Itanagar/New Delhi: US Ambassador to India Kenneth Juster’s visit to Arunachal Pradesh this week was the outcome of the envoy’s own desire to visit the border district of Tawang, a region China covets and gets annoyed whenever the state hosts prominent foreigners.
“It was the US Ambassador who wrote to us saying he wanted to take part in the Tawang Festival,” Arunachal Pradesh Chief Minister Pema Khandu told ThePrint, adding that his government then decided to make Juster the chief guest at the event.
A US Embassy spokesperson said Ambassador Juster “regularly travels to the various States of India in order to carry out his responsibilities, including meeting with Mission contacts and local Indian officials to learn more about what is happening across this diverse country”.
Asked if he felt that the visit was directed against China, Khandu said: “I don’t think so.”
China claims more than 90,000 sq km (35,000 sq miles) of territory that India says is a part of its own, including Arunachal Pradesh, which Beijing calls a part of “South Tibet”. It closely monitors activities in the state.
However, the US government called the ambassador’s visit “support” for India’s sovereignty, with Alice Wells, the Trump administration’s Assistant Secretary of State in-charge of South Asia, tweeting Wednesday: “.@USAmbIndia’s #Tawang visit highlights resolute U.S. support for Indian sovereignty and commitment to local partnerships.”
.@USAmbIndia's #Tawang visit highlights resolute U.S. support for Indian sovereignty and commitment to local partnerships. U.S. funding supports joint public health and social sciences work in #Arunachal by @USouthFlorida and Rajiv Gandhi University. AGW https://t.co/9ii4yW5Ks2
— State_SCA (@State_SCA) October 30, 2019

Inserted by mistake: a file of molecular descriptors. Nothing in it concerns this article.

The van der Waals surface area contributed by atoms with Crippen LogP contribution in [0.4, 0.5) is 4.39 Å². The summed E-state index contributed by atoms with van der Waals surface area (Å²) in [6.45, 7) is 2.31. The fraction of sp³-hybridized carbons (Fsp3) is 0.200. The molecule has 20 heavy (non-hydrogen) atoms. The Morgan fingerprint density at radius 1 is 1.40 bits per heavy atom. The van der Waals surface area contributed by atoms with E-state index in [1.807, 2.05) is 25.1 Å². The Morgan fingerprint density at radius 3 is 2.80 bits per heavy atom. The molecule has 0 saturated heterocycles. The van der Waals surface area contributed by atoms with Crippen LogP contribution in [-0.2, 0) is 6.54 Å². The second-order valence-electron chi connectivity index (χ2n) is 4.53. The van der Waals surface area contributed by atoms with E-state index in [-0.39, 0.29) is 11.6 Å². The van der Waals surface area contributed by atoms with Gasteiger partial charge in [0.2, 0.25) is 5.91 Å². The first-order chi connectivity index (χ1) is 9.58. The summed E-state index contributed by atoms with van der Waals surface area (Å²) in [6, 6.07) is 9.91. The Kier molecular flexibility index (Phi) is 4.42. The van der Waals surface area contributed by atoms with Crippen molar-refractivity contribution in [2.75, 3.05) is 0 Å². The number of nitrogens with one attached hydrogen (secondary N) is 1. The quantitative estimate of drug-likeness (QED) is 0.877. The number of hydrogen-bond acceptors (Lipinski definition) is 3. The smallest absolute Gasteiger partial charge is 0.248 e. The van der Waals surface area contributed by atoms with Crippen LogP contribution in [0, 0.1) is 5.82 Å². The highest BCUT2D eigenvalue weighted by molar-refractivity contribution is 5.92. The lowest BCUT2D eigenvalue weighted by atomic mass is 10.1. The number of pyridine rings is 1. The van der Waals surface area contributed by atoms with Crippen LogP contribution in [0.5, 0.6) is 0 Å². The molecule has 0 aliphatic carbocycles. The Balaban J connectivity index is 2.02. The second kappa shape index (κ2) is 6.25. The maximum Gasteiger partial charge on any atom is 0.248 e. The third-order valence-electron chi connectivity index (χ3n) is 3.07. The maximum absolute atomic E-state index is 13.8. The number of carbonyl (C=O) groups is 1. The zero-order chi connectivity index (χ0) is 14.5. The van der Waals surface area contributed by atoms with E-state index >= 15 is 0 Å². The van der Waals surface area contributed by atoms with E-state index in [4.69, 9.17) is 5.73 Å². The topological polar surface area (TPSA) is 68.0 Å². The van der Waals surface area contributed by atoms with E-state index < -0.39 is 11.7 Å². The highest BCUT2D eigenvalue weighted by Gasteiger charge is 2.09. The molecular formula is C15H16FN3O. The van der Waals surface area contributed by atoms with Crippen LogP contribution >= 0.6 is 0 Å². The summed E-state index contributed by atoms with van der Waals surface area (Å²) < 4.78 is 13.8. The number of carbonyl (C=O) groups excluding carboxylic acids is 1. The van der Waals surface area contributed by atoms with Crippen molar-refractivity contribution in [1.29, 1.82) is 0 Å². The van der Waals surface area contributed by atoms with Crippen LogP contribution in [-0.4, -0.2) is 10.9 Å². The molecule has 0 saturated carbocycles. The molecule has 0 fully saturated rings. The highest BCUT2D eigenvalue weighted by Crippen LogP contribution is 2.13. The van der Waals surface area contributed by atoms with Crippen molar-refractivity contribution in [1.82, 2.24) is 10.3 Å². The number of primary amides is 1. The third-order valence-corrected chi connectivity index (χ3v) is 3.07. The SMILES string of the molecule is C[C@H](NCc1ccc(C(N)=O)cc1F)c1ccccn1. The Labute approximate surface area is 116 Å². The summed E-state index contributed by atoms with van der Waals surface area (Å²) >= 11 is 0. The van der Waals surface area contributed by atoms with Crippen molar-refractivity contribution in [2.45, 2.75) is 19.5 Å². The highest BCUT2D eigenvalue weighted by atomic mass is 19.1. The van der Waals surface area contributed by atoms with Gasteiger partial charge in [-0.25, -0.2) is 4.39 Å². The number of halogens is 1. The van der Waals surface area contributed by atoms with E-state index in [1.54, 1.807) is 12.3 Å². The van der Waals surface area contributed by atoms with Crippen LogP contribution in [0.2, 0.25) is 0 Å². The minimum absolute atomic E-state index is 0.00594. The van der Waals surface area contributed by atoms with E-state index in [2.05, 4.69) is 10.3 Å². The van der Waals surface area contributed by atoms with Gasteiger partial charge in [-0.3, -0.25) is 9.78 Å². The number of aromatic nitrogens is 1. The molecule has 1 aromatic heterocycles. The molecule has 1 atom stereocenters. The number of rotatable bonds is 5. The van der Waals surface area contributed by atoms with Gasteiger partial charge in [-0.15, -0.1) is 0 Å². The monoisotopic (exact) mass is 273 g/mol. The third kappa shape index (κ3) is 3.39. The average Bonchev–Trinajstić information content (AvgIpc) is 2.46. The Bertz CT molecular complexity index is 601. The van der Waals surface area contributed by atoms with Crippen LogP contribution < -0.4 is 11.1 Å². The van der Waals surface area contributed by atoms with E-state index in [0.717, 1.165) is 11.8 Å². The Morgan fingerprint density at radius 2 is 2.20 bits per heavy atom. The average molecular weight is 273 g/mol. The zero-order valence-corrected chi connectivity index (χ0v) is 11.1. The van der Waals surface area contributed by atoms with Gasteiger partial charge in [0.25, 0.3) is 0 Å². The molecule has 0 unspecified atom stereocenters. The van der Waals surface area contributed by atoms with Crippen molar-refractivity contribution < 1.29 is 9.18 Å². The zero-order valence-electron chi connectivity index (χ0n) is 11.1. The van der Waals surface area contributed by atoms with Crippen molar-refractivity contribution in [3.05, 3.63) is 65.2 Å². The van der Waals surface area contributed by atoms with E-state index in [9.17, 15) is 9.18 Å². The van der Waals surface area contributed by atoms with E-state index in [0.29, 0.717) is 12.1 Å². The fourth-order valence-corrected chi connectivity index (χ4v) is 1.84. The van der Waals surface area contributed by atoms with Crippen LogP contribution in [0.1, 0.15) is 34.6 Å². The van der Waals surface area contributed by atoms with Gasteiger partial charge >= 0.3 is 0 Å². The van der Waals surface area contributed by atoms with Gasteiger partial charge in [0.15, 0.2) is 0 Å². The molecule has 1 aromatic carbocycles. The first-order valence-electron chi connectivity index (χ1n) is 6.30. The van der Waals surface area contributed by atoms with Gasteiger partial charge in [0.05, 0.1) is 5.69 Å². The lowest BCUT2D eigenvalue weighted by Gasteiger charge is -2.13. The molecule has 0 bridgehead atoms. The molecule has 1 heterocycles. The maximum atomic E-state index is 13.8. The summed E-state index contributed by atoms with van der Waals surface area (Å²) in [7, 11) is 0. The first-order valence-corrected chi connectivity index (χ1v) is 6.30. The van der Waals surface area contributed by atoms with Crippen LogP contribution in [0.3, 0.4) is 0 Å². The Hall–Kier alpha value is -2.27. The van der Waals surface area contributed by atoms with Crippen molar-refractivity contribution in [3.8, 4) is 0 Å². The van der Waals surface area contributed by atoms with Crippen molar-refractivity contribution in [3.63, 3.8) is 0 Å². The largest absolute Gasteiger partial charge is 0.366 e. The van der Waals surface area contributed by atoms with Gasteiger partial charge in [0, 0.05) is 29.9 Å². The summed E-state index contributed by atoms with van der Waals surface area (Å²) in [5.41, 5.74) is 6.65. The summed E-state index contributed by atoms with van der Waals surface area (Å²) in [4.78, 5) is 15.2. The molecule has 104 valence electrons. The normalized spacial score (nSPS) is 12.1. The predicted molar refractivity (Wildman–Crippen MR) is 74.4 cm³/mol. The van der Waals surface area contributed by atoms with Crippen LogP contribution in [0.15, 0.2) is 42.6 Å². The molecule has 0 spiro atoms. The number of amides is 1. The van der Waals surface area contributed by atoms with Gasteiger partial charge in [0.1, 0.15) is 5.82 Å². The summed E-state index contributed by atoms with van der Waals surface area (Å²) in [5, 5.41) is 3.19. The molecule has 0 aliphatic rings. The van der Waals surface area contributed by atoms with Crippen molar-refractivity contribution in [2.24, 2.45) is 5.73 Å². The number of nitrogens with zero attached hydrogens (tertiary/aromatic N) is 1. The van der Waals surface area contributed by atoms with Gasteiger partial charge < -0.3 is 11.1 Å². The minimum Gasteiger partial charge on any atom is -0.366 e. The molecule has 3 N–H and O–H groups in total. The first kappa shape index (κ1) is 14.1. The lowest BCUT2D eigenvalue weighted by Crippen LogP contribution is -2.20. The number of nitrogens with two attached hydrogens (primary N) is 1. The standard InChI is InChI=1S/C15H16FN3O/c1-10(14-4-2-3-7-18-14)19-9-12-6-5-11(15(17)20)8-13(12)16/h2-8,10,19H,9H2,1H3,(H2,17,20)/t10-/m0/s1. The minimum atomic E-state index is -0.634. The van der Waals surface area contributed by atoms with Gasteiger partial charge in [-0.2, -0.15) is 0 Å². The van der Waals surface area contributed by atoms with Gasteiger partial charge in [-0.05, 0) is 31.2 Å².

Stating that the ambassador was “honored” to accept the Arunachal Pradesh government’s invitation to be the chief guest at the Tawang festival, the US Embassy spokesperson said Juster and Khandu discussed “how the U.S. Mission to India can enhance its cooperation with the state”.
Increasing US activity in Arunachal
The US has increased its activities in Arunachal and is working jointly with the state government on developing 70 smart villages.
Juster also travelled to the Urgelling Gompa in Tawang, where the 6th Dalai Lama was born, and also met Buddhist monks and nuns at Sera Jey monastery and Brahmadung-Chung Ani Gompa nunnery.
At the same time, a US delegation led by Samuel D. Brownback, ambassador-at-large for religious freedom, met the Dalai Lama in Dharamsala Sunday. China has already said it “firmly opposes” the Brownback delegation’s meeting with the Dalai Lama.
These moves come at a time when US-China relations are not at their best, with Washington calling Beijing “a strategic competitor at best that uses coercion and corruption as its tools of statecraft”.
— Department of State (@StateDept) October 31, 2019
A similar visit to Arunachal Pradesh in 2016 by then-US ambassador to India Richard Verma had sparked a terse exchange of statements between New Delhi and Beijing.
Smart village project
Speaking about the ongoing US projects in the state, Khandu said 70 villages are being developed as smart villages, under a tie-up with Berkeley University.
The programme is being led by Prof. Solomon Darwin, executive director of the Garwood Centre for Corporate Innovation, who is known as the father of the smart village movement.
The work also focuses on helping self-help groups in the state and finding an international market for their products.
(This report has been updated to incorporate US Embassy’s comments on Ambassador Kenneth Juster’s visit to Arunachal Pradesh)
Why news media is in crisis & How you can fix it
India needs free, fair, non-hyphenated and questioning journalism even more as it faces multiple crises.
But the news media is in a crisis of its own. There have been brutal layoffs and pay-cuts. The best of journalism is shrinking, yielding to crude prime-time spectacle.
ThePrint has the finest young reporters, columnists and editors working for it. Sustaining journalism of this quality needs smart and thinking people like you to pay for it. Whether you live in India or overseas, you can do it here.